7 & 9 ARCH ITECTURE the Marines and against American society." At the time Minichiello In a statement, Vassar officials
75C hijacked the plane, he was facing court martial for breaking into a , b
662-8871 (CHEAP) AUDITORIUM Marine post exchange. would be aiowed to live in "con
It remained unclear yesterday which nation would bring Minich- tinguous residential space for the
iello to trial. American officials have drawn up an arrest warrant spring semester and thereafter"

Commission

on

violence

raps police, courts,

jails

I
I
I
i
i
.

HTATE ELD OVE R
- - 4th Big Week!
Program Information 662-6264
where the heads of all nations meet
SHOWS
TODAY C S
1, 3, 5, 7,
9 P.M.

charging him with air piracy and kidnapping, and say they want
him extradited to the United States. But Italian officials, who plan
to file charges of kidnapping and hijacking, say he will stand trial in
Italy.
SYRIA massed troops near the Lebanese border yesterday, as
Palestinian guerrillas continued intermittent artillary attacks
against Lebanese positions.
Meanwhile, guerrilla chieftain Yasir Arafat arrived in Cairo,
which has become the center of mediation efforts in the dispute. Ara-
fat was reportedly optimistic that a peaceful settlement of the con-
flict could be reached soon.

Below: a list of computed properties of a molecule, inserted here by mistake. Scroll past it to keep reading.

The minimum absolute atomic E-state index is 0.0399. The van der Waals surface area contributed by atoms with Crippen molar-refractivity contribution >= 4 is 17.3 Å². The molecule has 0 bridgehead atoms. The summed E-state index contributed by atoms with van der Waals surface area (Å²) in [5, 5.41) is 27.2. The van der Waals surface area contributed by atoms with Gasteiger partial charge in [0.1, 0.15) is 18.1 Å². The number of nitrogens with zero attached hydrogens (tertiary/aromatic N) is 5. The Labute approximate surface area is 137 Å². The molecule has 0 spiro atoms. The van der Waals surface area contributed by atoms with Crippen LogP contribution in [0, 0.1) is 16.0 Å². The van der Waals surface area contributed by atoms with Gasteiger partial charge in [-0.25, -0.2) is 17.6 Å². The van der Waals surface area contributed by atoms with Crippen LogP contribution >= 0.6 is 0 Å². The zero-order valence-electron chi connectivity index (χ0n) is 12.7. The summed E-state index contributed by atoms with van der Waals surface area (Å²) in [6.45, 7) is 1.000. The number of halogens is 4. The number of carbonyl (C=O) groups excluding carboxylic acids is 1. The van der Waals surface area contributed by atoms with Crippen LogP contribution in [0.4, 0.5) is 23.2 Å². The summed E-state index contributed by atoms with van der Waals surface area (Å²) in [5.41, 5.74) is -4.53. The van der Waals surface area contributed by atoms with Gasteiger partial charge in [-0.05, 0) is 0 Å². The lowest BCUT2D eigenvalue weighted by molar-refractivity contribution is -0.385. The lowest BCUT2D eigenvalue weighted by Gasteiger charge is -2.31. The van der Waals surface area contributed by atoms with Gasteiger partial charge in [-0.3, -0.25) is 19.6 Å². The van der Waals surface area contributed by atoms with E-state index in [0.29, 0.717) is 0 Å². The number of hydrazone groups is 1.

The guerrillas, aided by Syria, have been resisting the Lebanese
government's attempts to prevent them from using Lebanon as a base
from which to attack targets in Israel.

The college said it had refused to
commit itself to assigning a sepa-
rate dormitory for black coeds-
as the demonstrators had demand-
ed-because of "both educational
and legal reasons."!
The agreement was approved by
the school's 150 faculty members
who issued a statement saying,
"While we understand the feelings
of some of our black students, wet
cannot condone the use of force
or the threat of force on thv Vas-
sar campus."
There are 59 blacks among the
1,600 students at the fashionable
school - one of the "sister"
schuols to the Ivy League.

WASHINGTON ta'? - Bru-
tality, indifference and hos-
tility of police, courts and
prisons are breeding disre-
spect for the law and under-
mining crime-fighting efforts,